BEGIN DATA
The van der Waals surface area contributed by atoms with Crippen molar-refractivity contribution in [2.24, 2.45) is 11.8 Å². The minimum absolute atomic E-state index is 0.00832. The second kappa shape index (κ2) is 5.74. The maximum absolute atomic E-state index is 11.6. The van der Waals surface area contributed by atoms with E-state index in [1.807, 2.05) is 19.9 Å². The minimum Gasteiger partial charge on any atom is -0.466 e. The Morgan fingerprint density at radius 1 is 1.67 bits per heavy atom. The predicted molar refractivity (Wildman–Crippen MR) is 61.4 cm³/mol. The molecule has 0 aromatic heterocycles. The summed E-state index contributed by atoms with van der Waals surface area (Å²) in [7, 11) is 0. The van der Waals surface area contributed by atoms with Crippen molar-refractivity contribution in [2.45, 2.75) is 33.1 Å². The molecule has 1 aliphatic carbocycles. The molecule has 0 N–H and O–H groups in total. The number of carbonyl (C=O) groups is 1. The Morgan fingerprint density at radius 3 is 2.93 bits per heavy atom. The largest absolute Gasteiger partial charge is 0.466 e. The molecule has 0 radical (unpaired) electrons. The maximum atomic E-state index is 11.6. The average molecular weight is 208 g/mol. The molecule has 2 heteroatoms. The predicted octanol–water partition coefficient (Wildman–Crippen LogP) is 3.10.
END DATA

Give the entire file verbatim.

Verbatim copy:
The van der Waals surface area contributed by atoms with Crippen molar-refractivity contribution in [2.24, 2.45) is 11.8 Å². The minimum absolute atomic E-state index is 0.00832. The second kappa shape index (κ2) is 5.74. The maximum absolute atomic E-state index is 11.6. The van der Waals surface area contributed by atoms with E-state index in [1.807, 2.05) is 19.9 Å². The minimum Gasteiger partial charge on any atom is -0.466 e. The Morgan fingerprint density at radius 1 is 1.67 bits per heavy atom. The predicted molar refractivity (Wildman–Crippen MR) is 61.4 cm³/mol. The molecule has 0 aromatic heterocycles. The summed E-state index contributed by atoms with van der Waals surface area (Å²) in [7, 11) is 0. The van der Waals surface area contributed by atoms with Crippen molar-refractivity contribution in [2.45, 2.75) is 33.1 Å². The molecule has 1 aliphatic carbocycles. The molecule has 0 N–H and O–H groups in total. The number of carbonyl (C=O) groups is 1. The Morgan fingerprint density at radius 3 is 2.93 bits per heavy atom. The largest absolute Gasteiger partial charge is 0.466 e. The molecule has 0 radical (unpaired) electrons. The maximum atomic E-state index is 11.6. The average molecular weight is 208 g/mol. The molecule has 2 heteroatoms. The predicted octanol–water partition coefficient (Wildman–Crippen LogP) is 3.10.